Schools officials discuss hurdles, progress

October 30, 2003|by PEPPER BALLARD

Few parents were in the audience, but Washington County Public Schools officials discussed the system's "capital crisis" and its accomplishments at a regularly scheduled Evening with the Washington County Board of Education at E. Russell Hicks Middle School Tuesday.

"Washington County Public Schools had a banner year and a lot of folks sitting here are responsible for that," Schools Superintendent Elizabeth Morgan said.

Five out of the nearly 40 people seated in the E. Russell Hicks Middle School cafeteria Tuesday night were parents while the rest were school system administrators and staff.


Morgan listed school system accomplishments such as students' rising SAT scores, low dropout rates and higher than average state standardized test scores.

William Blum, the school system's chief operating officer, discussed the age of some of the system's school buildings and school officials' plans, either through bond issuance or county government assistance, to help refurbish those schools.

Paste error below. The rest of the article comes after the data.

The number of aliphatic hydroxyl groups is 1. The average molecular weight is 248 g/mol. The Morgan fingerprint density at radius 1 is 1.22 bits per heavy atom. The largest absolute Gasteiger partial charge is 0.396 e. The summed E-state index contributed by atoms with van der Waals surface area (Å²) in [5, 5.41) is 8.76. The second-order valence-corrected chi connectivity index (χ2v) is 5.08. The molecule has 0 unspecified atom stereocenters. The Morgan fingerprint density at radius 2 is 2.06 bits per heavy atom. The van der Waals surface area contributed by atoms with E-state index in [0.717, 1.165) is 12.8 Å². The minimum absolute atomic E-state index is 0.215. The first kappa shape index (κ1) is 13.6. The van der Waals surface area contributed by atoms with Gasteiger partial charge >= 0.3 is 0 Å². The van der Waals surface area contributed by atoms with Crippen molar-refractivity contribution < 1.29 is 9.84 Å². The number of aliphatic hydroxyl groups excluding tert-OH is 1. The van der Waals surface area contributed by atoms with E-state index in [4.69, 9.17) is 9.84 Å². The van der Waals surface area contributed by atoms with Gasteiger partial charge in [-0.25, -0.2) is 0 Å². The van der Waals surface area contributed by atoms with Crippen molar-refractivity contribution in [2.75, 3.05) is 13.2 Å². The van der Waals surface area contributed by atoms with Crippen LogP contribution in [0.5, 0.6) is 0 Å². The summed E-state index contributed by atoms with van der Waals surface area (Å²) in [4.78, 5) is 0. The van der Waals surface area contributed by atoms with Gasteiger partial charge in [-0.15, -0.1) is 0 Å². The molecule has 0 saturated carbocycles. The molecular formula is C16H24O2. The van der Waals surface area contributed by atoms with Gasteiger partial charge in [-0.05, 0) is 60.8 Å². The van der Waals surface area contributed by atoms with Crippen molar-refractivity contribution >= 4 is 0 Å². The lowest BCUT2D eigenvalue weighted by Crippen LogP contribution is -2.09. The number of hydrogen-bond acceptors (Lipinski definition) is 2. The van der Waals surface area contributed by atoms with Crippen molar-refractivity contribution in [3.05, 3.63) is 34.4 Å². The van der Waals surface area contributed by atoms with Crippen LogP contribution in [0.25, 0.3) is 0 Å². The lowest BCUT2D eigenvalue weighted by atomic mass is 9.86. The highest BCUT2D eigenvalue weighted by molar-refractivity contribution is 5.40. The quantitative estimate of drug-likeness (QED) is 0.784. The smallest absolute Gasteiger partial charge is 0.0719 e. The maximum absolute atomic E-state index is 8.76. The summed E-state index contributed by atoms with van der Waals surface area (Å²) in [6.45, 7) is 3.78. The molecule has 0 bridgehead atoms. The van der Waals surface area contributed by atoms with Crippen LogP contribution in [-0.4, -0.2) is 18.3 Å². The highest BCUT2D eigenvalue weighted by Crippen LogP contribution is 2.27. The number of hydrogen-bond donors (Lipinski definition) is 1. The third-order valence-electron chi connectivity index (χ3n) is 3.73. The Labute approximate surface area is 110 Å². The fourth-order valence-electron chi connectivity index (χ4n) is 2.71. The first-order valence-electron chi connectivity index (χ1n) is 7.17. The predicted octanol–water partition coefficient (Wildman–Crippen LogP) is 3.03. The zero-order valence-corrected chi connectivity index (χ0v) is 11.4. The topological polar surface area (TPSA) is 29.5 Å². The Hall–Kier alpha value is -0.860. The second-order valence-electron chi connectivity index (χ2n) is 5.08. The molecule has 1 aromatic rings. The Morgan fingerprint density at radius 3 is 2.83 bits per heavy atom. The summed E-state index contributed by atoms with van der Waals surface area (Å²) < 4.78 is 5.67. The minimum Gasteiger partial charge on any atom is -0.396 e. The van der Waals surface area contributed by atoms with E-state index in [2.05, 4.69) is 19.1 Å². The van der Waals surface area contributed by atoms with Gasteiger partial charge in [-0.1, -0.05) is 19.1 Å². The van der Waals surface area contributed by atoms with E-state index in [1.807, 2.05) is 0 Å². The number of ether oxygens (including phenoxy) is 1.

After some soliciting for questions or comments, parent Candy Turano asked how students can earn service learning hours and if a student attending South Hagerstown High School could go to the North Hagerstown High School Medical Academy.

Boyd Michael III, the school system's executive director of secondary education, said students begin with earning 15 hours of student service learning in middle school and must complete the remaining 60 hours during high school. A student going to South High could attend the academy through special permission, he said.

Schools spokeswoman Carol Mowen noted that the school system upgraded its Web site, which she said was a large undertaking.

School Board Member Jacqueline Fischer told audience members that some developers at a public hearing on the county's Adequate Public Facilities Ordinance Monday complimented the School Board on its work, but the positive comments were not reported in The Herald-Mail.

School Board President Bernadette M. Wagner said after the meeting that she considered the low parent turnout at the Evening with the School Board to mean that people must be pleased with the school system's accomplishments.

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